I was watching Brenda doing mountain climbers earlier, and her back was rounding quite a bit. But if she isn't in pain, if she's fit, if she feels great, what does it matter? Marianne Kane and Bret Contreras give constant reminders that there is NOT a perfect physiology, gait, way to perform exercises...that's a myth. People can have what we might consider atrocious form, yet they complete a workout feeling great, without any issues. (For those who are old enough to recall doing this, we all survived those 80's aerobics classes with the form that now makes us gasp in horror, right?)
I have what many consider flawless posture. I'm incapable of slouching. I have a very flexible lower back naturally, am double-jointed, did a lot of dancing as a young girl, a small waist as compared with my hips, broad shoulders, a small rib cage, and long arms. So I can look great doing ab work, planks, leg lifts, etc. My long limbs make upper body work look easy to others. But if you saw me lunge, you'd cringe. My legs and feet and hips just don't want to work together for that! It took me eight months of exercising just to do a partial split squat with some measure of good form, that's how bad I was. My tall-box step-ups are no better. I fought like a tiger just to be able to step up onto an 8-inch step, I have such inflexible knees and weak quads naturally. I'm a big girl, so lower body work is already harder. I fell on my right knee six years ago directly on concrete, and so I can't sit back in Hero's pose to save my soul. Pain in that joint is a way of life, and I have to watch out for meniscus tears like a hawk. Doesn't matter how much I train or stretch, I cannot sit back on my feet, and likely never will. I have the cardio endurance to do jumping jacks and squat jumps until the cows come home, but my knees and ankles don't always comply. I have horrid ankle dorsiflexion and semi-flat feet from wearing shoes too often, too early in life, as I had to be at daycare every day from the time I was born. I also was born with my second and third toes webbed halfway up, which sounds meaningless until one realizes that it causes nerve damage in those toes for some people! Nerve damage sucks when it means you can't feel the step platform underneath you, or need to grip the ground well with my toes to land safely from a jump. Sometimes people attribute my lack of step or plyo prowess to my size, but it's actually a different physiology at work. It is frustrating and painful, but I am so grateful to have a body that allows me to do what I CAN do, which is a whole heck of a lot! My legs may be ugly, but at least I have legs, and so I've made a choice to be happy with them. My flaws are also good for me, because they keep my ego in check!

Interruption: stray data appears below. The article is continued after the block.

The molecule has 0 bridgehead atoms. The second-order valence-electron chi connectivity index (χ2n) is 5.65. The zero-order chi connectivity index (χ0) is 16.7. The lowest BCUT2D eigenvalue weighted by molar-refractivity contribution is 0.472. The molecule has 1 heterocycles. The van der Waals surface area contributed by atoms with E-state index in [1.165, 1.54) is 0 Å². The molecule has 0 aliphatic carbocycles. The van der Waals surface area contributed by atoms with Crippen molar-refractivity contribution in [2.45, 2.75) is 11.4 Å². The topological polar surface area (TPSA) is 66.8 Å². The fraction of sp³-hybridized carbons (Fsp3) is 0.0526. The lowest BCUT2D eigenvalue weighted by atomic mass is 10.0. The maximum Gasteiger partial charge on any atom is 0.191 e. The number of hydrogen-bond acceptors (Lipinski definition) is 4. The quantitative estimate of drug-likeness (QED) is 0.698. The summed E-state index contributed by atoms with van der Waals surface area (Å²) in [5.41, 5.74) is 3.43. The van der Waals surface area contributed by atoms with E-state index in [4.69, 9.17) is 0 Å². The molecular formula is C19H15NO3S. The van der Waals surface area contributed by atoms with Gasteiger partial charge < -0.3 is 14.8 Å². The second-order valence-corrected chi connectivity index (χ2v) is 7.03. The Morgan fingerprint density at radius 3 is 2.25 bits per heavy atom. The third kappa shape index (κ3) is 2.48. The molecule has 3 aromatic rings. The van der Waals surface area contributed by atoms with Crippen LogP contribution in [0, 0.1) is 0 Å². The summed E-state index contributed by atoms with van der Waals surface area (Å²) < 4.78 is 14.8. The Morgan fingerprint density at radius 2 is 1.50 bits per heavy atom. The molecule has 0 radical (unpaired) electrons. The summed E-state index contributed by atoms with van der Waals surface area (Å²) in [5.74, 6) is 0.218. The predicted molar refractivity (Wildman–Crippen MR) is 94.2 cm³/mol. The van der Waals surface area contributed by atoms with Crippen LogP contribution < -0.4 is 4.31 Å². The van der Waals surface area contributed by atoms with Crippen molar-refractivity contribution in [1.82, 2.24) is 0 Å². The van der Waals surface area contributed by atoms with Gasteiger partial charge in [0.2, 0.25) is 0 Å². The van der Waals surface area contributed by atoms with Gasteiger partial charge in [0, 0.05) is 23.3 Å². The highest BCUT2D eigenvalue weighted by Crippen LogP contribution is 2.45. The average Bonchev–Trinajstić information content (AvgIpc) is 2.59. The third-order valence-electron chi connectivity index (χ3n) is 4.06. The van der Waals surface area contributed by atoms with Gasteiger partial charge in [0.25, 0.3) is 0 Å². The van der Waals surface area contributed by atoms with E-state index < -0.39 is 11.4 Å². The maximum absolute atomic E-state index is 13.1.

I completely get what people on both sides of the equation say here about Brenda. I don't think anyone meant to attack. I think we all have a genuine concern that people could harm themselves from using bad form, and we expect people in a workout video to set an example...however unrealistic that ideal might be, it's what we expect. I'm a stickler for good form, too. But there are limits to what one can do with their body. We have such a cultural belief in being able to overcome anything and everything, but that's not realistic. The older we get, the greater the limits we must acknowledge too, at least if we want to avoid overtraining and injuries. Even the finest gymnasts, figure skaters, etc., in the land have innate weaknesses that no amount of training overcomes. And everyone ages. However, they each also have enormous gifts that can't quite be duplicated in any other person. We're all unique for a reason, I believe. I can train until the cows come how, but I have ugly thighs, a crappy knee, aggravating ankles, and odd feet. Oh, well. I look up to Brenda because she does what we're all here trying to do- get up, tie up those shoelaces, and work hard and to the best of our ability. I believe Brenda reaches her personal best with every single workout, and for that she should be considered an inspiring and dedicated lady. She also seems very humble, radiates a beautiful persona onscreen, and is pretty darn strong!
She's stuck with working out over a lifetime, which in and of itself is an accomplishment few human beings ever get to brag about. If I could do HALF of what she could do, I'd be thrilled! I will never be ANYONE'S version of what an ideal fitness model would be, especially my own ideal. But if I ever achieve what Brenda has and stick with workouts like she does over the long haul, then I will be more proud of myself than I'd ever be over having the "perfect" body type, or possessing "flawless" form on every exercise. We can either choose to believe we ourselves are beautiful, and so is everyone else, or we can choose to believe we and others aren't beautiful. I choose to believe we're all beautiful, as that's a much nicer way to live.